4. Create a list of people you admire:  people who have contributed to your life, your community, or the world.  Consider whether their appearance was important to their success and accomplishments.
  5. Walk with your head held high, supported by pride and confidence in yourself as a person.
  6. Don’t let your weight or shape keep you from activities that you enjoy.
  7. Wear comfortable clothes that you like, that express your personal style, and that feel good to your body.
  8. Count your blessings, not your blemishes.
  9. Think about all the things you could accomplish with the time and energy you currently spend worrying about your body and appearance.  Try one!
  10. Be your body’s friend and supporter, not its enemy.
  11. Consider this:  your skin replaces itself once a month, your stomach lining every five days, your liver every six weeks, and your skeleton every three months.  Your body is extraordinary-begin to respect and appreciate it.
  12. Every morning when you wake up, thank your body for resting and rejuvenating itself so you can enjoy the day.
  13. Every evening when you go to bed, tell your body how much you appreciate what it has allowed you to do throughout the day.
  14. Find a method of exercise that you enjoy and do it regularly. Don’t exercise to lose weight or to fight your body. Do it to make your body healthy and strong and because it makes you feel good.  Exercise for the Three F’s: Fun, Fitness, and Friendship.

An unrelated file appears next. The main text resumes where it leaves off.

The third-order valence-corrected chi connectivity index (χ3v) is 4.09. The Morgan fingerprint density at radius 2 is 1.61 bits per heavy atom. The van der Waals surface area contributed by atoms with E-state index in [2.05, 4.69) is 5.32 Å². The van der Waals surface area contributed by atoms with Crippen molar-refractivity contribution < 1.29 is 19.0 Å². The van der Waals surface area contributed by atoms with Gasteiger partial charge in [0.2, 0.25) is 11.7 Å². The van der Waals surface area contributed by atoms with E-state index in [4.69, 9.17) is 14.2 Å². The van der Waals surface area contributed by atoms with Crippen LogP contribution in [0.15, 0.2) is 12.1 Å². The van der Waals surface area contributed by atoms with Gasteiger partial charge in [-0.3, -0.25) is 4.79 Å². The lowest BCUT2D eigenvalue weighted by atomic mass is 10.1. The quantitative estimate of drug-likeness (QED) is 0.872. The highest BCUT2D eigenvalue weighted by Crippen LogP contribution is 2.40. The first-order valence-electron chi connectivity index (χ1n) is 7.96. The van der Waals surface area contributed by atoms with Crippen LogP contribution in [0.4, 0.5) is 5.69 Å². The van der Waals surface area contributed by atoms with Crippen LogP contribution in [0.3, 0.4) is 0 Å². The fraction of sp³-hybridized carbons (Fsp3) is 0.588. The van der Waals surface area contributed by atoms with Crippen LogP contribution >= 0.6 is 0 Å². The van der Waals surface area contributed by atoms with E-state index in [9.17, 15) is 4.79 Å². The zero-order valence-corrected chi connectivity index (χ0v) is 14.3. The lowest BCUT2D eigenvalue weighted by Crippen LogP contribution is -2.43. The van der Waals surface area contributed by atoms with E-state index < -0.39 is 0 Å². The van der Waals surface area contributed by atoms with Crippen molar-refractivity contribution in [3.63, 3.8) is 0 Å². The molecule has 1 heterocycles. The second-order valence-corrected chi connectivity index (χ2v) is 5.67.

15. Think back to a time in your life when you felt good about your body.  Loving your body means you get to feel like that again, even in this body, at this age.
  16. Keep a list of 10 positive things about yourself-without mentioning your appearance.  Add to it daily!
  17. Put a sign on each of your mirrors saying, “I’m beautiful inside and out.”
  18. Search for the beauty in the world and in yourself.
  19. Consider that, “Life is too short to waste my time hating my body this way.”
  20. Eat when you are hungry.  Rest when you are tired.  Surround yourself with people that remind you of your inner strength and beauty.

“The Good Body” has a GREAT Director! (And here is more about her, in her own words!)

1383159_10151659860885213_2064949460_nEleisa Cambra has directed multiple shows of “The Vagina Monologues” for Tri-Valley Haven and is a powerhouse woman, with years of theater experience, a great sense of humor, a clear vision, and a whole load of courage.  She is also an alum of Las Positas College’s theater department, so putting the new show, “The Good Body” by Eve Ensler, on at Las Positas’ Mertes theater is a great opportunity!

I have gotten the chance to talk to Eleisa about what brought her to initially work with the Tri-Valley Haven putting on The Vagina Monologues, and other questions–some serious and some less so–to give you all a chance to meet her.  The interview will be in multiple parts, each one a question.  So, without further ado…

You have been the very successful director that got “The Vagina Monologues” rolling in Livermore as a benefit for Tri-Valley Haven. Do you want to tell us a little bit about how you got involved in the project?

Lisa:  “A dear friend of mine was dating a woman that works at Tri-Valley Haven. I invited him to bring her to a show that I was stage-managing at the Village Theater in Danville. After the show, she came up to me and said that the Haven was thinking about doing “The Vagina Monologues.” I told her, “You are talking to the right gal!”  (Hehe! No ego here!) After that, we got together and it grew from there, a beautiful accident. I’m really lucky that I’ve been able to be a part of this, and to have been able to contribute to the Tri-Valley Haven.”